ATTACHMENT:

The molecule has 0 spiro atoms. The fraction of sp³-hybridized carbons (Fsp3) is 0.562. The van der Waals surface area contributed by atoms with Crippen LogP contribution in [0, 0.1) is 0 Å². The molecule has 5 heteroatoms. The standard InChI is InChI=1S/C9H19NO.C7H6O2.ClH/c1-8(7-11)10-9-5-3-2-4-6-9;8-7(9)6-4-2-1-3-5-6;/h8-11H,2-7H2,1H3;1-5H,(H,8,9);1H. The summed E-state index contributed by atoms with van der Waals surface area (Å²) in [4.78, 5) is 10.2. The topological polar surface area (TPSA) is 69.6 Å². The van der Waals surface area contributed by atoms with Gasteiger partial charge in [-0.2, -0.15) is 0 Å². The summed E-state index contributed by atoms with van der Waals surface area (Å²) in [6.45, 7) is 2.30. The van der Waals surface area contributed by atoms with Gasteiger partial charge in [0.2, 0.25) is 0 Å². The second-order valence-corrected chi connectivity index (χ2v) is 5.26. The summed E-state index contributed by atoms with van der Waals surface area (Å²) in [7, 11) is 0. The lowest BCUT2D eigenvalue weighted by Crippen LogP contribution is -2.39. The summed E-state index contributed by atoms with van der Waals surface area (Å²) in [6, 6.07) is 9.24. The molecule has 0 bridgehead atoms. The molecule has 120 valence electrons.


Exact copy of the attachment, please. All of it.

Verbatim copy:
The molecule has 0 spiro atoms. The fraction of sp³-hybridized carbons (Fsp3) is 0.562. The van der Waals surface area contributed by atoms with Crippen LogP contribution in [0, 0.1) is 0 Å². The molecule has 5 heteroatoms. The standard InChI is InChI=1S/C9H19NO.C7H6O2.ClH/c1-8(7-11)10-9-5-3-2-4-6-9;8-7(9)6-4-2-1-3-5-6;/h8-11H,2-7H2,1H3;1-5H,(H,8,9);1H. The summed E-state index contributed by atoms with van der Waals surface area (Å²) in [4.78, 5) is 10.2. The topological polar surface area (TPSA) is 69.6 Å². The van der Waals surface area contributed by atoms with Gasteiger partial charge in [-0.2, -0.15) is 0 Å². The summed E-state index contributed by atoms with van der Waals surface area (Å²) in [6.45, 7) is 2.30. The van der Waals surface area contributed by atoms with Gasteiger partial charge in [0.2, 0.25) is 0 Å². The second-order valence-corrected chi connectivity index (χ2v) is 5.26. The summed E-state index contributed by atoms with van der Waals surface area (Å²) in [7, 11) is 0. The lowest BCUT2D eigenvalue weighted by Crippen LogP contribution is -2.39. The summed E-state index contributed by atoms with van der Waals surface area (Å²) in [6, 6.07) is 9.24. The molecule has 0 bridgehead atoms. The molecule has 120 valence electrons.